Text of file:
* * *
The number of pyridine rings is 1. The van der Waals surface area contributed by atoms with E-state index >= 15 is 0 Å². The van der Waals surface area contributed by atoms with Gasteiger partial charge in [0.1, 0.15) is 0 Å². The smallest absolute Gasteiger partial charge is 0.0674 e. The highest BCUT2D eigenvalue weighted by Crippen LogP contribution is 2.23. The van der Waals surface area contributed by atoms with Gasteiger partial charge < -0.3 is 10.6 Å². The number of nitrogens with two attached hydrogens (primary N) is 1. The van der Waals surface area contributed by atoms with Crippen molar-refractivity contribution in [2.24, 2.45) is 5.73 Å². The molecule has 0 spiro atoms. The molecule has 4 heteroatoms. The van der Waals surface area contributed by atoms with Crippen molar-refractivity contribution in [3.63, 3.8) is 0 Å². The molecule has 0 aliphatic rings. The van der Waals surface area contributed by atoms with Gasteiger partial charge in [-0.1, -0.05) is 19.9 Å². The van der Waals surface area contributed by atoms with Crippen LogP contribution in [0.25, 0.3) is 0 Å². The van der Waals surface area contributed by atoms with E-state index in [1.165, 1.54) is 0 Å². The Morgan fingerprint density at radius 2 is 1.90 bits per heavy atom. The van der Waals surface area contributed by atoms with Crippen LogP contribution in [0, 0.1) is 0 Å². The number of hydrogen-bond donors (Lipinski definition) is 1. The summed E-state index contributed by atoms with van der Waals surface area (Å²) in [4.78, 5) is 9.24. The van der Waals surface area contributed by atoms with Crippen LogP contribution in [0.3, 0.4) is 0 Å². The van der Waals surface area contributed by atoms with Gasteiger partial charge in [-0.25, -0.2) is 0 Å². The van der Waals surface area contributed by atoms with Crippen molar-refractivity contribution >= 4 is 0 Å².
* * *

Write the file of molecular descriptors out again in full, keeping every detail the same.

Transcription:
The number of pyridine rings is 1. The van der Waals surface area contributed by atoms with E-state index >= 15 is 0 Å². The van der Waals surface area contributed by atoms with Gasteiger partial charge in [0.1, 0.15) is 0 Å². The smallest absolute Gasteiger partial charge is 0.0674 e. The highest BCUT2D eigenvalue weighted by Crippen LogP contribution is 2.23. The van der Waals surface area contributed by atoms with Gasteiger partial charge < -0.3 is 10.6 Å². The number of nitrogens with two attached hydrogens (primary N) is 1. The van der Waals surface area contributed by atoms with Crippen molar-refractivity contribution in [2.24, 2.45) is 5.73 Å². The molecule has 0 spiro atoms. The molecule has 4 heteroatoms. The van der Waals surface area contributed by atoms with Crippen molar-refractivity contribution in [3.63, 3.8) is 0 Å². The molecule has 0 aliphatic rings. The van der Waals surface area contributed by atoms with Gasteiger partial charge in [-0.1, -0.05) is 19.9 Å². The van der Waals surface area contributed by atoms with Crippen LogP contribution in [0.25, 0.3) is 0 Å². The van der Waals surface area contributed by atoms with E-state index in [1.165, 1.54) is 0 Å². The Morgan fingerprint density at radius 2 is 1.90 bits per heavy atom. The van der Waals surface area contributed by atoms with Crippen LogP contribution in [0, 0.1) is 0 Å². The number of hydrogen-bond donors (Lipinski definition) is 1. The summed E-state index contributed by atoms with van der Waals surface area (Å²) in [4.78, 5) is 9.24. The van der Waals surface area contributed by atoms with Crippen LogP contribution in [0.3, 0.4) is 0 Å². The van der Waals surface area contributed by atoms with Gasteiger partial charge in [-0.25, -0.2) is 0 Å². The van der Waals surface area contributed by atoms with Crippen molar-refractivity contribution >= 4 is 0 Å².